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relief carving - trimming and wasting away to get a clean ,smooth finish cut

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  • relief carving - trimming and wasting away to get a clean ,smooth finish cut

    i have been relief carving for 8-10 yrs., and my biggest problem is to get a smooth,crisp and clean cut between the design line and the wasted area.
    no matter what gouge i use,i end up with the gouge marks on the edge of the final design; then i try to retrim with a chisel to match the curves,and still have problems with my finished trim line.

    i thought about using a flexcut carving knife,such as the hooked knife(kn26) or hooked skew(kn37) to clean out this waste next to the design. i use mostly basswood and cut about 1/4-38 inch deep. the wood is fairly soft,therefore. using even a #2 gouge leaves nicks in the design line if i am not really careful.

    i don't have either on of these knives and hate to spend the $$$ if they won't perform the cut i need.

    any suggestions?

  • #2
    I do my best with 1/2" skews to trim the gouge marks off the vertical faces.

    This is the one instance where I could be convinced to grind back the corners of a gouge.
    When you tip a gouge up/forward to get a "bite", the top 2 corners are leading the bottom.
    Those corners bump into any vertical face before the gouge bottom gets there.

    I'm guessing that you could knock them off at 45 degrees and not even sharpen them.
    Just get them out of the way as you and I are cutting with (maybe) the bottom 1/2 to 1/3 of the gouge sweep?
    Brian T

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    • #3
      The words "smooth, crisp, and clean" are related to tool sharpness. I picture your design line as a series of vertical cuts into the grain. When the corners of gouges enter the wood, they are likely to tear rather than cut. Some carvers round off those corners in the process of sharpening. In basswood, I usually prefer a knife or skew to define the line, and remove the waste with a #5 gouge.

      Some photos would help us to see what you are trying to improve.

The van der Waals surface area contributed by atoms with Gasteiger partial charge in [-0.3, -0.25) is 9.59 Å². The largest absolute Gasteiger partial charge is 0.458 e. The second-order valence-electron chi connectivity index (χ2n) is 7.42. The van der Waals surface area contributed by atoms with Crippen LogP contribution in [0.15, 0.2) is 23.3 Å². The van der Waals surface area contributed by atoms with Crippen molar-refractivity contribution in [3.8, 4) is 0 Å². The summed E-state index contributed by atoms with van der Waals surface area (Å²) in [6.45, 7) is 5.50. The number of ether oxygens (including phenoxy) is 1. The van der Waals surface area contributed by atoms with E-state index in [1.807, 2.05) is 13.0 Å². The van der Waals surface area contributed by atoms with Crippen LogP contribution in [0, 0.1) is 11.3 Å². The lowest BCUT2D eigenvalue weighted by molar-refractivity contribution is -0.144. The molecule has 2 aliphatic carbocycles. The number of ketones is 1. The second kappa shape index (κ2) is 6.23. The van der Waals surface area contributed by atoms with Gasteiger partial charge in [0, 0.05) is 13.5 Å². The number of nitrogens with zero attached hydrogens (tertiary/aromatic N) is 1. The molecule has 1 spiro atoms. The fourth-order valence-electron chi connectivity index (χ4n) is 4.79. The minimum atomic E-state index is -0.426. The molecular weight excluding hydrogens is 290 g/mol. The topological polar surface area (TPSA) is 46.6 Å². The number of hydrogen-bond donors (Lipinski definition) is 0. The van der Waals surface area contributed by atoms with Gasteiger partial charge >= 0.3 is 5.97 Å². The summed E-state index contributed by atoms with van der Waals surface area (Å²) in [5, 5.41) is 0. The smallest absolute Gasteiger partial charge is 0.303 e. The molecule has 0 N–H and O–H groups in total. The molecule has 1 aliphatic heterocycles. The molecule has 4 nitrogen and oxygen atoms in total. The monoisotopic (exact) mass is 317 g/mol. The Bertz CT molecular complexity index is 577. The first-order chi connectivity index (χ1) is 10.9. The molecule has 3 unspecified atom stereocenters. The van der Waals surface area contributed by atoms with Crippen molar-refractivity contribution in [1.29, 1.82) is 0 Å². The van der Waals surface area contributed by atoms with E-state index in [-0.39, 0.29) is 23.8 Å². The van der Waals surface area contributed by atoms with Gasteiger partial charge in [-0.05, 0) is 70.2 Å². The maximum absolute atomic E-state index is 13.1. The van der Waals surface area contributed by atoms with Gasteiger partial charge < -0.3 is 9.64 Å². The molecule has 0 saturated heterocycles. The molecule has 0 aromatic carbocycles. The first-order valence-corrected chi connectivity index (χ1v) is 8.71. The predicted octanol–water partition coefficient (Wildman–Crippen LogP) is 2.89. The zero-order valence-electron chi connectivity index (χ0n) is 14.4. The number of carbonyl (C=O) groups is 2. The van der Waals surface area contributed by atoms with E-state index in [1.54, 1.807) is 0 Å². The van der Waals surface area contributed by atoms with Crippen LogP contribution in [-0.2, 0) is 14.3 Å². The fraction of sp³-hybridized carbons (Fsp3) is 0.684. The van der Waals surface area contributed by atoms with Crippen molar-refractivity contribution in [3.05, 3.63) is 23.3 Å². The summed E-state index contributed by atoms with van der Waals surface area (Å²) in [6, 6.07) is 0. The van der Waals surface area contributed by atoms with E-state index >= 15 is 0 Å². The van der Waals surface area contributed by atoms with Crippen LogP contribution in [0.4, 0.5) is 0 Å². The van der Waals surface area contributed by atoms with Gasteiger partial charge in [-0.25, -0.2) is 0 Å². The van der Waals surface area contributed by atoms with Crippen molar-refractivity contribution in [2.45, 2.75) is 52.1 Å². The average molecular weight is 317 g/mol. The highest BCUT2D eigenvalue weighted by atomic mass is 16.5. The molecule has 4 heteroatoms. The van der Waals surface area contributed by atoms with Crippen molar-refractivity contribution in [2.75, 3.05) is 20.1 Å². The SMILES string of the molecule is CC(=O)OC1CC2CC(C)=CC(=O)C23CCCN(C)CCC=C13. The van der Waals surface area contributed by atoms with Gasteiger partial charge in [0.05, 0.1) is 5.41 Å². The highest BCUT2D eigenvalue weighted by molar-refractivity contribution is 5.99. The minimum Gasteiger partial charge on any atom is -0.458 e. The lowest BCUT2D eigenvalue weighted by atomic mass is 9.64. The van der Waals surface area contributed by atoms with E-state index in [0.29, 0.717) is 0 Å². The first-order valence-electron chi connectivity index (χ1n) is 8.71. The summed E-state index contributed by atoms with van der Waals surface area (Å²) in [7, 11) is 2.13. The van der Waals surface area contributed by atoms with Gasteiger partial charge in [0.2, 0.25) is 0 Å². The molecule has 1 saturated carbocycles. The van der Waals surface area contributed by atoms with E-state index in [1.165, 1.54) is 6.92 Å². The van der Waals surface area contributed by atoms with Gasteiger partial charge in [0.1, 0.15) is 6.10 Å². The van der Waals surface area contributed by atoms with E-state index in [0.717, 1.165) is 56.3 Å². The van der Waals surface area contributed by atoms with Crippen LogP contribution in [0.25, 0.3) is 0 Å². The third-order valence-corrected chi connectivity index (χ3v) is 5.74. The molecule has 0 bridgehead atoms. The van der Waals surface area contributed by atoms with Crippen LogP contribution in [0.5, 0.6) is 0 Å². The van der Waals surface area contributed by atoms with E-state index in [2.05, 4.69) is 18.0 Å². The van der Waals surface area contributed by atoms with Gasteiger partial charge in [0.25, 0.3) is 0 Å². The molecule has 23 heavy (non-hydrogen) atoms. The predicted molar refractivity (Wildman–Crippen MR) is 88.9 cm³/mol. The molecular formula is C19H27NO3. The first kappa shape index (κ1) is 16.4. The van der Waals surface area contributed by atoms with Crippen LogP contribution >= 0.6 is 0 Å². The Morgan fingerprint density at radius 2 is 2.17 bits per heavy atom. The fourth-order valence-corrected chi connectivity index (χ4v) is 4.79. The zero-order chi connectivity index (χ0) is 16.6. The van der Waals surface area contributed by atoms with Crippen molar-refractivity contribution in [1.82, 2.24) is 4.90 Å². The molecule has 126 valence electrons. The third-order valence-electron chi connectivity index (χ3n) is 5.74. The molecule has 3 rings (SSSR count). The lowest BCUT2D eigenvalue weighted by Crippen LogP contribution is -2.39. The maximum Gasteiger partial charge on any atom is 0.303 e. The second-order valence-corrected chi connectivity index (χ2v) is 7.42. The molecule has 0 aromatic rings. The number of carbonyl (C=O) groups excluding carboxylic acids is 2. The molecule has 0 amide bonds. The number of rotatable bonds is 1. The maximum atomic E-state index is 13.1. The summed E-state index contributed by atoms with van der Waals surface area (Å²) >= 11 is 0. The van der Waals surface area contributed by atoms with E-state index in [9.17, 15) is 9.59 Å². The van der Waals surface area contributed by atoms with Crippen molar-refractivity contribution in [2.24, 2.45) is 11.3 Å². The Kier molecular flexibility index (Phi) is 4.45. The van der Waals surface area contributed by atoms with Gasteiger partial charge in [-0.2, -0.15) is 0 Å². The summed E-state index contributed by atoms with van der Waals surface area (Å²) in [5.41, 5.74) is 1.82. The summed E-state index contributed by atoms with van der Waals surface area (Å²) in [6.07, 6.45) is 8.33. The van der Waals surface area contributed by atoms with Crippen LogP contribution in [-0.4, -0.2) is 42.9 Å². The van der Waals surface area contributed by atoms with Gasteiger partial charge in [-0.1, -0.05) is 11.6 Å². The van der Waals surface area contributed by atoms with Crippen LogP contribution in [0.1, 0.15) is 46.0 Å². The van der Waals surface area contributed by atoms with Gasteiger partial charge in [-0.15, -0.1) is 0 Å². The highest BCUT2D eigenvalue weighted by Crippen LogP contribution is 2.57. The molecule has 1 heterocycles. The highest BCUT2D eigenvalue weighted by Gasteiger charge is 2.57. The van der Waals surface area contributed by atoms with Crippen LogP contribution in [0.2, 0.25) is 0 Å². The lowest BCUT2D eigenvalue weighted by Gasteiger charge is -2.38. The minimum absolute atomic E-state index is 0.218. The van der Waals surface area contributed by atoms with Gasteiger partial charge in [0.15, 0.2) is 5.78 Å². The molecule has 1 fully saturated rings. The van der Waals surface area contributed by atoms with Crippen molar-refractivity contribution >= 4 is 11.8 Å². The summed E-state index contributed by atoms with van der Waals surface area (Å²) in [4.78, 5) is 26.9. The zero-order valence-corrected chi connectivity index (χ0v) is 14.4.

Last edited by pallin; 02-26-2017, 11:10 AM. Reason: suggestion to post photos

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      • #4
        Hi Mike
        I use a 9/16 skew chisel for cleaning the bottoms(flex cut brand) works well for me
        Bruce

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        • #5
          Mike, are you running a V tool near the edges of the design and them making stop cuts along the design? If you're doing this with sharp tools you should get clean lines. I would also suggest undercutting then cleaning up as needed with skew or knife while watching the grain direction. The use of sanding sealer and sandpaper should take care of any small rough spots.
          Arthur

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          • #6
            thanks for your help on the vertical cutting and cleaning up around the relief carving.
            using even a #3 gouge to clean the waste upto the trim line leaves those little "nicks" from the edge of the gouge,as you guys mentioned. this is where I thought a skew knife would work,but I guess I wouldn'the be able to cut down deep enough in 1 pass with the knife to make a clean cut (vertical or horizontal waste cut).

            maybe a bent skew chisel#2,would be the better tool.
            thanks again

            Comment


            • #7
              Miket, I transfer my carvings, either relieve or in-the-round, using an air-turbo handpiece with a very fine dental bit. This does a couple of things for me.It burns a line to highlight the piece of work and also a paint-barrier. After cutting the pattern in, I clean to the outline with different sizes of #3 gouges. Afterwards, I clean with a sanding sticks.
              . . .JoeB

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              • #8
                Miket, you have been relief-carving for some time. I don't think this puzzle will go away.